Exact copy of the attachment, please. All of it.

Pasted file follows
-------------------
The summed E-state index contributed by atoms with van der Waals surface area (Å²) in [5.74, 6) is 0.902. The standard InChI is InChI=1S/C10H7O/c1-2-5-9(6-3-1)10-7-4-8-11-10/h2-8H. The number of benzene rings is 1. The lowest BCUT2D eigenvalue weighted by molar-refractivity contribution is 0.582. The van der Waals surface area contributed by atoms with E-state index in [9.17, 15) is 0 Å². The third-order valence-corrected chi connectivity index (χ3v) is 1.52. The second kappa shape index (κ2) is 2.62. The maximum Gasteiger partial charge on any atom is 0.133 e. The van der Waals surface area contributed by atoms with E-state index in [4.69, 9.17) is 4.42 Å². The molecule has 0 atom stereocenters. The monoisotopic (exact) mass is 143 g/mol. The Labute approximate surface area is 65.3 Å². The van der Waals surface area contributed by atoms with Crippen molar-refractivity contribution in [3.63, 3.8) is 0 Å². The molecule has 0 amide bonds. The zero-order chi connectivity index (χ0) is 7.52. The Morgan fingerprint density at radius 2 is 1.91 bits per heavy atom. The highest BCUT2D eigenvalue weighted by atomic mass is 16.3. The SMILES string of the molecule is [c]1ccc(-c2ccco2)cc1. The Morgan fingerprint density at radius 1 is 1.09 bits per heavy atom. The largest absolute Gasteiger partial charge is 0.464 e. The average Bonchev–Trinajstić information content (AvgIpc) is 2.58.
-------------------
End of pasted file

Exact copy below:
The summed E-state index contributed by atoms with van der Waals surface area (Å²) in [5.74, 6) is 0.902. The standard InChI is InChI=1S/C10H7O/c1-2-5-9(6-3-1)10-7-4-8-11-10/h2-8H. The number of benzene rings is 1. The lowest BCUT2D eigenvalue weighted by molar-refractivity contribution is 0.582. The van der Waals surface area contributed by atoms with E-state index in [9.17, 15) is 0 Å². The third-order valence-corrected chi connectivity index (χ3v) is 1.52. The second kappa shape index (κ2) is 2.62. The maximum Gasteiger partial charge on any atom is 0.133 e. The van der Waals surface area contributed by atoms with E-state index in [4.69, 9.17) is 4.42 Å². The molecule has 0 atom stereocenters. The monoisotopic (exact) mass is 143 g/mol. The Labute approximate surface area is 65.3 Å². The van der Waals surface area contributed by atoms with Crippen molar-refractivity contribution in [3.63, 3.8) is 0 Å². The molecule has 0 amide bonds. The zero-order chi connectivity index (χ0) is 7.52. The Morgan fingerprint density at radius 2 is 1.91 bits per heavy atom. The highest BCUT2D eigenvalue weighted by atomic mass is 16.3. The SMILES string of the molecule is [c]1ccc(-c2ccco2)cc1. The Morgan fingerprint density at radius 1 is 1.09 bits per heavy atom. The largest absolute Gasteiger partial charge is 0.464 e. The average Bonchev–Trinajstić information content (AvgIpc) is 2.58.